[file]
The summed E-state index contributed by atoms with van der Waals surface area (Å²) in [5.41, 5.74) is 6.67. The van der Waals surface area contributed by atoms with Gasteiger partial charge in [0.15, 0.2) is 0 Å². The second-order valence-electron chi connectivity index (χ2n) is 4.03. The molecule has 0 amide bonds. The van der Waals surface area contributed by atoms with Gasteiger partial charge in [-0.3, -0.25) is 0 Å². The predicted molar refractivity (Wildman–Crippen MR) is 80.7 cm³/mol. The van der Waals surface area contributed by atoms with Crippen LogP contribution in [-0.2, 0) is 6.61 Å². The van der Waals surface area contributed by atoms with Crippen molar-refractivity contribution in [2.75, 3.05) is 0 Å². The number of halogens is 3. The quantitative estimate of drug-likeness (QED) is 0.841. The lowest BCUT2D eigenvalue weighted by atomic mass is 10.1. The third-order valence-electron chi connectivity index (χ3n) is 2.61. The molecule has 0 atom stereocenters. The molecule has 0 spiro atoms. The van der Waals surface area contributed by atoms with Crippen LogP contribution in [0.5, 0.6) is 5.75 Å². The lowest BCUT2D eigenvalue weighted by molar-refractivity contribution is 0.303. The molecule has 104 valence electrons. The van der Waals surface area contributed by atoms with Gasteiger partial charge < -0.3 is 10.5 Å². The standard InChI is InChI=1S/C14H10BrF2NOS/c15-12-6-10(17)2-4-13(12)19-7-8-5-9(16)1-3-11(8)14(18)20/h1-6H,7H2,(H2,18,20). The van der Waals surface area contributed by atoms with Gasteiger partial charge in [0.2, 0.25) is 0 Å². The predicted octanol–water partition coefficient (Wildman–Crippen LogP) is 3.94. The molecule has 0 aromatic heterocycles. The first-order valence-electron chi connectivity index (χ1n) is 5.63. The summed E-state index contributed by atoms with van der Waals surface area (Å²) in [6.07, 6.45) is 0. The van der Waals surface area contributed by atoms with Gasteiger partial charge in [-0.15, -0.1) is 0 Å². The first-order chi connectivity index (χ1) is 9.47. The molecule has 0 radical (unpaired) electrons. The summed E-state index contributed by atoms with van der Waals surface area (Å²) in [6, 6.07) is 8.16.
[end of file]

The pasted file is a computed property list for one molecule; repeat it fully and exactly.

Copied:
The summed E-state index contributed by atoms with van der Waals surface area (Å²) in [5.41, 5.74) is 6.67. The van der Waals surface area contributed by atoms with Gasteiger partial charge in [0.15, 0.2) is 0 Å². The second-order valence-electron chi connectivity index (χ2n) is 4.03. The molecule has 0 amide bonds. The van der Waals surface area contributed by atoms with Gasteiger partial charge in [-0.3, -0.25) is 0 Å². The predicted molar refractivity (Wildman–Crippen MR) is 80.7 cm³/mol. The van der Waals surface area contributed by atoms with Crippen LogP contribution in [-0.2, 0) is 6.61 Å². The van der Waals surface area contributed by atoms with Crippen molar-refractivity contribution in [2.75, 3.05) is 0 Å². The number of halogens is 3. The quantitative estimate of drug-likeness (QED) is 0.841. The lowest BCUT2D eigenvalue weighted by atomic mass is 10.1. The third-order valence-electron chi connectivity index (χ3n) is 2.61. The molecule has 0 atom stereocenters. The molecule has 0 spiro atoms. The van der Waals surface area contributed by atoms with Crippen LogP contribution in [0.5, 0.6) is 5.75 Å². The lowest BCUT2D eigenvalue weighted by molar-refractivity contribution is 0.303. The molecule has 104 valence electrons. The van der Waals surface area contributed by atoms with Gasteiger partial charge < -0.3 is 10.5 Å². The standard InChI is InChI=1S/C14H10BrF2NOS/c15-12-6-10(17)2-4-13(12)19-7-8-5-9(16)1-3-11(8)14(18)20/h1-6H,7H2,(H2,18,20). The van der Waals surface area contributed by atoms with Gasteiger partial charge in [0.2, 0.25) is 0 Å². The predicted octanol–water partition coefficient (Wildman–Crippen LogP) is 3.94. The molecule has 0 aromatic heterocycles. The first-order valence-electron chi connectivity index (χ1n) is 5.63. The summed E-state index contributed by atoms with van der Waals surface area (Å²) in [6.07, 6.45) is 0. The van der Waals surface area contributed by atoms with Gasteiger partial charge in [-0.15, -0.1) is 0 Å². The first-order chi connectivity index (χ1) is 9.47. The molecule has 0 radical (unpaired) electrons. The summed E-state index contributed by atoms with van der Waals surface area (Å²) in [6, 6.07) is 8.16.